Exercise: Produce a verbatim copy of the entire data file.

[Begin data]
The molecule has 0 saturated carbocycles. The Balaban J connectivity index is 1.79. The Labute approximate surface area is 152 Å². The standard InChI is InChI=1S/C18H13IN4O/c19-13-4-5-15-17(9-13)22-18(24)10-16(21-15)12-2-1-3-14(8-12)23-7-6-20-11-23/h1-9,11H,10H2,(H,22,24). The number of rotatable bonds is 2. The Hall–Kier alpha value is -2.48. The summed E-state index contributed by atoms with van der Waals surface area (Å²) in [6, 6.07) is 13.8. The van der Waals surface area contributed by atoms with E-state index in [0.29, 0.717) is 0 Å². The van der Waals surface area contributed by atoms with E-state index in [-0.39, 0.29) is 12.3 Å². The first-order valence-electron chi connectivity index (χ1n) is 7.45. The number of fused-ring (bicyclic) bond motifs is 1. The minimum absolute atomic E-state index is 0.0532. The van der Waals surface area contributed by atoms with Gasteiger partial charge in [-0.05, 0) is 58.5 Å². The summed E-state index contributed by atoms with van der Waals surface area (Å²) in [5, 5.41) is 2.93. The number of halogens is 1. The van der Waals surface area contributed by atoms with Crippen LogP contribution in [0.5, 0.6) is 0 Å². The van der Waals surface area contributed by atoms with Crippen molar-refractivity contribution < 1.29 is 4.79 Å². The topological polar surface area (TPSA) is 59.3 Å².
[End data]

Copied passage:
The molecule has 0 saturated carbocycles. The Balaban J connectivity index is 1.79. The Labute approximate surface area is 152 Å². The standard InChI is InChI=1S/C18H13IN4O/c19-13-4-5-15-17(9-13)22-18(24)10-16(21-15)12-2-1-3-14(8-12)23-7-6-20-11-23/h1-9,11H,10H2,(H,22,24). The number of rotatable bonds is 2. The Hall–Kier alpha value is -2.48. The summed E-state index contributed by atoms with van der Waals surface area (Å²) in [6, 6.07) is 13.8. The van der Waals surface area contributed by atoms with E-state index in [0.29, 0.717) is 0 Å². The van der Waals surface area contributed by atoms with E-state index in [-0.39, 0.29) is 12.3 Å². The first-order valence-electron chi connectivity index (χ1n) is 7.45. The number of fused-ring (bicyclic) bond motifs is 1. The minimum absolute atomic E-state index is 0.0532. The van der Waals surface area contributed by atoms with Gasteiger partial charge in [-0.05, 0) is 58.5 Å². The summed E-state index contributed by atoms with van der Waals surface area (Å²) in [5, 5.41) is 2.93. The number of halogens is 1. The van der Waals surface area contributed by atoms with Crippen LogP contribution in [0.5, 0.6) is 0 Å². The van der Waals surface area contributed by atoms with Crippen molar-refractivity contribution < 1.29 is 4.79 Å². The topological polar surface area (TPSA) is 59.3 Å².